Montage of Poverty and Upscale Construction

BradleyLife in the Philippines0 Comments

While we were commuting back and forth through the Philippines I noticed something that I haven’t seen anywhere else.  The Philippines is like a montage of poverty, middle class, and upper-class establishments and homes.

What I mean is that in, say, the US, you have neighborhoods that are well-to-do.  The houses are all very nice.  Then you have middle class neighborhoods, lower class neighborhoods, and poverty level neighborhoods.  In the commercial areas, everything is fairly well put together.  Everything has a sort of continuity to it.  You see what you expect to see for the area of town you’re in.  Maybe it has something to do with zoning, or with developers buying large plots of land.  I don’t know.

In the Philippines, however, there doesn’t seem to be any kind of zoning.  There doesn’t seem to be any sort of building code either.  You might be standing in front of a popular mall that’s as modern and attractive as any mall in the US or Singapore, but right next to it, or across the street, are buildings that look like they were constructed entirely of plywood and sheet metal.  You could be standing in front of a McDonalds, but when you look down the alley next to it, you see shanties that would make the Red Cross cringe for the lack of quality of life.  It’s an incredibly jarring experience.

This seems to be common to almost every part of the Philippines.  The old and the new, the ultra-poor and the ultra-posh, set up right next to each other.  You can even see this in the housing areas, such as they are.  You might have a nicely built home right next to a house that even bums wouldn’t want to live in, in the US.  From what I can see, as long as the land is yours, you can put whatever you want to on it, of whatever quality you want.  There was one instance where I wondered about whether or not the homes were built legally.  We were riding a bus on the highway between Angeles City and Manila.  The portion of the highway we were on was raised about two stories above the ground.  I’m not sure why it was raised, except maybe that there were quite a few little streams passing below the road.  What caught my attention is that people who were farming the land had set up their houses below the road, in the shade it created.  Maybe laws are different in the Philippines, but I assumed that doing something like that would be considered unsafe and illegal.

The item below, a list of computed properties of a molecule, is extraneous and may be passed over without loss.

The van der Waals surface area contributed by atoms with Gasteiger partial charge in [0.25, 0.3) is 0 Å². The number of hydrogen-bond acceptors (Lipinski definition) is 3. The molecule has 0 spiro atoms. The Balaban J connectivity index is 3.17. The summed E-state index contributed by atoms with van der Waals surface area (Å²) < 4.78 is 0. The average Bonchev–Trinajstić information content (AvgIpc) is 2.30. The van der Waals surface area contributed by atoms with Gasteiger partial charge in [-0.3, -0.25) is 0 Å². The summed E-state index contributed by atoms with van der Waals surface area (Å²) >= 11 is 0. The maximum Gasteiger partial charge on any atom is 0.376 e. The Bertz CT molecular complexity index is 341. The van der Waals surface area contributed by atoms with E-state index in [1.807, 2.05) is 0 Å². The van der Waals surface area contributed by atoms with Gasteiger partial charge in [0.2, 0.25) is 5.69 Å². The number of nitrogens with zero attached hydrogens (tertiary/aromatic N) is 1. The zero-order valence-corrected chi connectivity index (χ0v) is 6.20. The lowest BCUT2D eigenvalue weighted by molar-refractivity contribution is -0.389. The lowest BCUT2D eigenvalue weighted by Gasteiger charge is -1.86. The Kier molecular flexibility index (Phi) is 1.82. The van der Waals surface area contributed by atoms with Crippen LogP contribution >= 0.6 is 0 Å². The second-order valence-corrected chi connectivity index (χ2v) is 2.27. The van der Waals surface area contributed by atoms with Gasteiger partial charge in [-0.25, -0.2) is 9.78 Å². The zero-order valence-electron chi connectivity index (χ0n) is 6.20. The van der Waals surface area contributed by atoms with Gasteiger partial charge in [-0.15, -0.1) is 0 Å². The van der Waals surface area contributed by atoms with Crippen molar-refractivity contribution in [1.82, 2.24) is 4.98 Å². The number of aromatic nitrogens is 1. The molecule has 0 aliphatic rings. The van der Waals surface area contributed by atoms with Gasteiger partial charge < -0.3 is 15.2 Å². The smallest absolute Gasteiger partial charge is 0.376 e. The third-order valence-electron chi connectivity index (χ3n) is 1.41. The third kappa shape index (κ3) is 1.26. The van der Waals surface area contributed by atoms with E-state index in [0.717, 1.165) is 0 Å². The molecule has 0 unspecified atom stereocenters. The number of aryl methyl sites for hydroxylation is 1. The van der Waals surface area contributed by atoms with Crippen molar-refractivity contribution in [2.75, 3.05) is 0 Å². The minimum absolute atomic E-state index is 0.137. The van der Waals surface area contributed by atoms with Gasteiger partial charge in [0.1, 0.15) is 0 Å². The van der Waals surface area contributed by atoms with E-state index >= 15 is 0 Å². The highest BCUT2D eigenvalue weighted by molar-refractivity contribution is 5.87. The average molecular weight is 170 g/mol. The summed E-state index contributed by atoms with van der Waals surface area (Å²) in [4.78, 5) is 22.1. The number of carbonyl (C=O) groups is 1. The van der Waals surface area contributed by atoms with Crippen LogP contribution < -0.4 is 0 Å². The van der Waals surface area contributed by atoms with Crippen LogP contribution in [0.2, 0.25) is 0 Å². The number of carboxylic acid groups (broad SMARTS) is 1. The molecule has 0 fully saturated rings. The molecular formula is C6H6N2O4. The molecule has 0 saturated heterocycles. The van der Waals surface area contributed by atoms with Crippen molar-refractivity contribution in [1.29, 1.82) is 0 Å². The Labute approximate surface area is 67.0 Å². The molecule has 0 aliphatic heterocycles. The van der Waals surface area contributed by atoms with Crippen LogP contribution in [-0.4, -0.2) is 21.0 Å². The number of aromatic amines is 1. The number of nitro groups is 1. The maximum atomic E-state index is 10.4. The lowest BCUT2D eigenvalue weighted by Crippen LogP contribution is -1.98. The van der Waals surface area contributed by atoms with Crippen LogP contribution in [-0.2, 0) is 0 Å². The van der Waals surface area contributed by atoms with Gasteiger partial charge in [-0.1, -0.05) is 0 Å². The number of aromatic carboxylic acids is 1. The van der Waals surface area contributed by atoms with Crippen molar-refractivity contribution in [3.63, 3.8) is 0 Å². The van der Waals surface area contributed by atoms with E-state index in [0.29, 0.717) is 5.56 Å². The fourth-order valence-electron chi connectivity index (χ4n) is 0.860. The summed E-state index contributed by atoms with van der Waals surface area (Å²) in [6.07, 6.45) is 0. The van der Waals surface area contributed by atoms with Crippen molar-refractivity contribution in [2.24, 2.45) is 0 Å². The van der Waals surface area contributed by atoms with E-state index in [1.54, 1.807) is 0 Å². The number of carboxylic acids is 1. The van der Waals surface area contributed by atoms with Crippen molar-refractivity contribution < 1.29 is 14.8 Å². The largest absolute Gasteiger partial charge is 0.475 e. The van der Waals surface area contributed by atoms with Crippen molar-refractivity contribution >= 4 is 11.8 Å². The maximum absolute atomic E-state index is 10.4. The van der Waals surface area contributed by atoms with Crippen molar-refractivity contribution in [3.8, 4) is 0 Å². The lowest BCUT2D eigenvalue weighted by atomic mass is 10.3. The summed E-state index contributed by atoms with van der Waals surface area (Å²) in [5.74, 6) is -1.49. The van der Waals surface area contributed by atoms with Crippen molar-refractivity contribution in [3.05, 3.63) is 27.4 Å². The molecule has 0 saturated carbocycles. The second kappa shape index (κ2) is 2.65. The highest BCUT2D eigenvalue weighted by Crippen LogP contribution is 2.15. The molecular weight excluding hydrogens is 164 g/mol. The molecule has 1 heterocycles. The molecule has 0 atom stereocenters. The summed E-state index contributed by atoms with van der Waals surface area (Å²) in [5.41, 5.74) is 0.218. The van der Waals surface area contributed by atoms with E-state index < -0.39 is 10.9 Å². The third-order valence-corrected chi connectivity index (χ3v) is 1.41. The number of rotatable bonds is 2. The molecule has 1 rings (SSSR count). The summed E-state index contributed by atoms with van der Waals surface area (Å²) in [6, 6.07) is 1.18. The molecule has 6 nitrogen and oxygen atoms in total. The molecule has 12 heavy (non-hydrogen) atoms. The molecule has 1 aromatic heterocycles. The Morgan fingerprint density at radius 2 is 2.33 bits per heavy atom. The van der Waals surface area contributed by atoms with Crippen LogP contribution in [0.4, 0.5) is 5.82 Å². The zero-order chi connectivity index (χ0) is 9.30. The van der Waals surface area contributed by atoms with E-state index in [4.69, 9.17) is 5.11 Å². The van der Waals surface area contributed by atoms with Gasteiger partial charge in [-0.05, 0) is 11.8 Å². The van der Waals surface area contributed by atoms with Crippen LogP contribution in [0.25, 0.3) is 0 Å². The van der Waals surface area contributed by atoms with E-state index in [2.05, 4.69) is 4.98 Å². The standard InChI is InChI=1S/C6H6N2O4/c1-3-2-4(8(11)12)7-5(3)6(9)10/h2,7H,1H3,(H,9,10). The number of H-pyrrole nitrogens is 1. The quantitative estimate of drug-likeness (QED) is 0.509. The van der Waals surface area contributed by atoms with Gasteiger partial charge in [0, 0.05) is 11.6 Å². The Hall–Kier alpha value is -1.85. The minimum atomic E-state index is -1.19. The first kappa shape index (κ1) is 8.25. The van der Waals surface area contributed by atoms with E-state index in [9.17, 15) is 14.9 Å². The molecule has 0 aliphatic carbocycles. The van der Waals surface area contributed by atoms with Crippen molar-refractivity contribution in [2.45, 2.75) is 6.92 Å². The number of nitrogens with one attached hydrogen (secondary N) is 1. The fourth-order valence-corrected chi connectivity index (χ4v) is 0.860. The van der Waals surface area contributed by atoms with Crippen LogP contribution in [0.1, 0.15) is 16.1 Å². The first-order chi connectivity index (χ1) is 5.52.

There are areas where land developers seem to be trying to build a more modern type of sub-division.  One in particular comes to mind, near the housing area where my wife’s family lives in Antipolo.  It’s walled off, gated, and the houses inside have a modern construction to them.  Just outside the wall, though, is the normal eye-jarring experience.  I’ve also seen posh, walled and gated apartment complexes situated in the middle of an area that looks like a slum.

On my next trip I’ll try to take a few pictures to add to this post as examples.

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